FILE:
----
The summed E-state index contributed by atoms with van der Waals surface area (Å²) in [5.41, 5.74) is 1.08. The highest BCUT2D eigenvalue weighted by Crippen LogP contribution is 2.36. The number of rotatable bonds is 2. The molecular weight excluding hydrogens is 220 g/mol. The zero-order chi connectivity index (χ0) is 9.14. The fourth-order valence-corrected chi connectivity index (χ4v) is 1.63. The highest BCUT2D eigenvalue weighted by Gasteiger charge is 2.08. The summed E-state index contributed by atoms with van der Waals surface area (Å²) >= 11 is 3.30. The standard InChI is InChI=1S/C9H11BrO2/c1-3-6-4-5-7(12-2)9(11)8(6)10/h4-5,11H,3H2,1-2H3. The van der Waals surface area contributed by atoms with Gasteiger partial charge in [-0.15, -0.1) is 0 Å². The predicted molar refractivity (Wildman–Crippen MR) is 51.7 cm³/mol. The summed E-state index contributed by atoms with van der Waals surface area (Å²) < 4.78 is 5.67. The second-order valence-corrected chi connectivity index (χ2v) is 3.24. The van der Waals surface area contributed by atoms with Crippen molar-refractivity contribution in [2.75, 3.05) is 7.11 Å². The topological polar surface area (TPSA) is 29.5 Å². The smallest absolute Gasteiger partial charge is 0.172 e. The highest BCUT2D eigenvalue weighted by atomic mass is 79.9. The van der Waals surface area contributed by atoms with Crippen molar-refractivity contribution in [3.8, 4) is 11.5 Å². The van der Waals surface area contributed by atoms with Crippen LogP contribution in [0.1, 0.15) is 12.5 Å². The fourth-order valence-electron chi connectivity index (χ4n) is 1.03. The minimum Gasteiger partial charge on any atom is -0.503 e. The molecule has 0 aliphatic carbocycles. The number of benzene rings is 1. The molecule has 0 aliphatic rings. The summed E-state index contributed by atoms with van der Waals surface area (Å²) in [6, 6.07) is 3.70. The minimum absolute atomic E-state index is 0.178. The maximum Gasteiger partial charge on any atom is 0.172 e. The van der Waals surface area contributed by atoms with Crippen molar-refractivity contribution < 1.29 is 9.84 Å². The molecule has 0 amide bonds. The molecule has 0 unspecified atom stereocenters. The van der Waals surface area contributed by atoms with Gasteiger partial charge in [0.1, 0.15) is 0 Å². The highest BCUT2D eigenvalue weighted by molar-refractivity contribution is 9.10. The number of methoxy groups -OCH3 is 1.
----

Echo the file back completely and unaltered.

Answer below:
The summed E-state index contributed by atoms with van der Waals surface area (Å²) in [5.41, 5.74) is 1.08. The highest BCUT2D eigenvalue weighted by Crippen LogP contribution is 2.36. The number of rotatable bonds is 2. The molecular weight excluding hydrogens is 220 g/mol. The zero-order chi connectivity index (χ0) is 9.14. The fourth-order valence-corrected chi connectivity index (χ4v) is 1.63. The highest BCUT2D eigenvalue weighted by Gasteiger charge is 2.08. The summed E-state index contributed by atoms with van der Waals surface area (Å²) >= 11 is 3.30. The standard InChI is InChI=1S/C9H11BrO2/c1-3-6-4-5-7(12-2)9(11)8(6)10/h4-5,11H,3H2,1-2H3. The van der Waals surface area contributed by atoms with Gasteiger partial charge in [-0.15, -0.1) is 0 Å². The predicted molar refractivity (Wildman–Crippen MR) is 51.7 cm³/mol. The summed E-state index contributed by atoms with van der Waals surface area (Å²) < 4.78 is 5.67. The second-order valence-corrected chi connectivity index (χ2v) is 3.24. The van der Waals surface area contributed by atoms with Crippen molar-refractivity contribution in [2.75, 3.05) is 7.11 Å². The topological polar surface area (TPSA) is 29.5 Å². The smallest absolute Gasteiger partial charge is 0.172 e. The highest BCUT2D eigenvalue weighted by atomic mass is 79.9. The van der Waals surface area contributed by atoms with Crippen molar-refractivity contribution in [3.8, 4) is 11.5 Å². The van der Waals surface area contributed by atoms with Crippen LogP contribution in [0.1, 0.15) is 12.5 Å². The fourth-order valence-electron chi connectivity index (χ4n) is 1.03. The minimum Gasteiger partial charge on any atom is -0.503 e. The molecule has 0 aliphatic carbocycles. The number of benzene rings is 1. The molecule has 0 aliphatic rings. The summed E-state index contributed by atoms with van der Waals surface area (Å²) in [6, 6.07) is 3.70. The minimum absolute atomic E-state index is 0.178. The maximum Gasteiger partial charge on any atom is 0.172 e. The van der Waals surface area contributed by atoms with Crippen molar-refractivity contribution < 1.29 is 9.84 Å². The molecule has 0 amide bonds. The molecule has 0 unspecified atom stereocenters. The van der Waals surface area contributed by atoms with Gasteiger partial charge in [0.1, 0.15) is 0 Å². The highest BCUT2D eigenvalue weighted by molar-refractivity contribution is 9.10. The number of methoxy groups -OCH3 is 1.